ENGLISH POETRY 1579-1830: SPENSER AND THE TRADITION
Anonymous, "To Mr. Welsted" The British Journal (6 March 1725).
1718: John Hughes
1721: Jonathan Smedley
1722: Matthew Concanen
1725: Thomas Cooke
1725: P. Chamberlen
1725: Richard Savage
1726: Thomas Cooke
1727: A. Zouch
1729: Thomas Cooke
1729: Richard Savage
1730 ca.: Anonymous
1732: P. B.
1733: David Mallet
1742: Alexander Pope
1754: Thomas Francklin
1764: David Erskine Baker
1788: R H. W.
1790: William Enfield
1807: Robert Southey
1814: Isaac D'Israeli
1882: W. J. Courthope
In Satire toil, who will, to raise his Name,
And build it on another's blasted Fame!
Farewel the Verse of Spleen! the Gaul-dip'd Lays!
Give me the Judgment and the Heart to praise.
Thee, Welsted, lo! this humble Verse regards,
Thee, foremost in the Roll of English Bards!
What Garlands round thy sacred Temples grow!
What Wreaths on thee does Pindus not bestow!
The Ivy there, and there the Lawrels twine,
The Critick's Honours, and the Poet's thine!
Longinus, taught by thee the English Tongue,
Conducts us through th' Immortal Grecian's Song;
While pleas'd we trace, throughout his learned Page,
The Triumphs of the Muse's infant Age.
To Homer's Worth was great Longinus true,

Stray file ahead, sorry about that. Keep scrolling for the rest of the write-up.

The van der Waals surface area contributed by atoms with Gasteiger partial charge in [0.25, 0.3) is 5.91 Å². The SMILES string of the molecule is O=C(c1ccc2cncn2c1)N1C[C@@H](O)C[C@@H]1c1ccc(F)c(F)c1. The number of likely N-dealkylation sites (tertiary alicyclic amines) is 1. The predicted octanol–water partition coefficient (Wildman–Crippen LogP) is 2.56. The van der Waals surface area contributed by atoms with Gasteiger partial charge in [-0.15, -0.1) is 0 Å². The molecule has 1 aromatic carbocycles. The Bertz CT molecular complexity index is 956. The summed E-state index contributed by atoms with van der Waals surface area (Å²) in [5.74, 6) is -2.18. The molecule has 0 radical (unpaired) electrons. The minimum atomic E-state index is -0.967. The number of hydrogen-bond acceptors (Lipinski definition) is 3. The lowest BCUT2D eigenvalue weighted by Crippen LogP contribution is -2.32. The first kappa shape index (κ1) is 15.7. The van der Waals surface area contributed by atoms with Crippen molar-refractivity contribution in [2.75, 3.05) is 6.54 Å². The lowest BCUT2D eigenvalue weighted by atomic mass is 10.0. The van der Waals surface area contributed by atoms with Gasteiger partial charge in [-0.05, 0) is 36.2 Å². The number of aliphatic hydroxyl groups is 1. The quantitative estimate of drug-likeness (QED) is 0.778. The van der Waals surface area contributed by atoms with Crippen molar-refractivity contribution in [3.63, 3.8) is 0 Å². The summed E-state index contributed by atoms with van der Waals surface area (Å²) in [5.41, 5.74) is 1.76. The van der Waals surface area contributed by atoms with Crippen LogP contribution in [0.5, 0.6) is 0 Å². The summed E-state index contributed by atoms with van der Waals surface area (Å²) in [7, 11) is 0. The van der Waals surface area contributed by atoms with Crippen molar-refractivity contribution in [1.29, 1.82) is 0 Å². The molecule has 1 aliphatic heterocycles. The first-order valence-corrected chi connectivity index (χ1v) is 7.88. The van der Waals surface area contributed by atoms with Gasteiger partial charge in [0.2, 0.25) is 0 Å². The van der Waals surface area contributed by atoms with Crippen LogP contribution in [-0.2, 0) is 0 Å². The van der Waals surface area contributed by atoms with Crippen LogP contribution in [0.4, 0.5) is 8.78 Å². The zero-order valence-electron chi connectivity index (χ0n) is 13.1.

And what he was to him, is now to you.
His Dictates shall pronounce, in every Time,
Thy Works the Standard of the true Sublime:
How in those Works does Marlborough's Glory rise,
Rais'd to a God, and lifted to the Skies!
Oh! Name renown'd, that now shall deathless be;
For none can perish that are sung by thee.
Through softer Scenes, inchanted do we rove,
Behold thy Bower! thy Love-sequester'd Grove!
Fresh-smitten with a latent Wound we bleed,
And feel the tender Passion which we read:
Zelinda triumphs by thy magick Art,
Triumphs alike o'er thine and every Heart.
Say, my applauded Friend, (if yet a Name
So free, without presuming, I may claim.)
Say what new Labour now employs thy Time
The comick Strain, or the lost Charms of Rhyme?
Aspirest thou, vent'rous for the Lyrick Bays,
To be the Horace of approaching Days?
Or does the lofty Buskin fire thy Mind,
To leave our Lees and Otways far behind?
Oh! may I live to hail the glorious Strain!
Great Nassau's Labours, and his patient Reign!
A Subject, that the Verse will greatly fill,
Nor exercise in vain thy Master-Skill!
Or any Theme ignobler shouldst thou chuse,
What Theme but will be rais'd by Welsted's Muse!
Haste, with an Epic Song, thy Land adorn;
Thy Glory yet, tho' bright, is in its Morn!
Haste, favourite Poet, the great Work display;
Then shalt thou blaze; 'tis then thy Noon tide Day.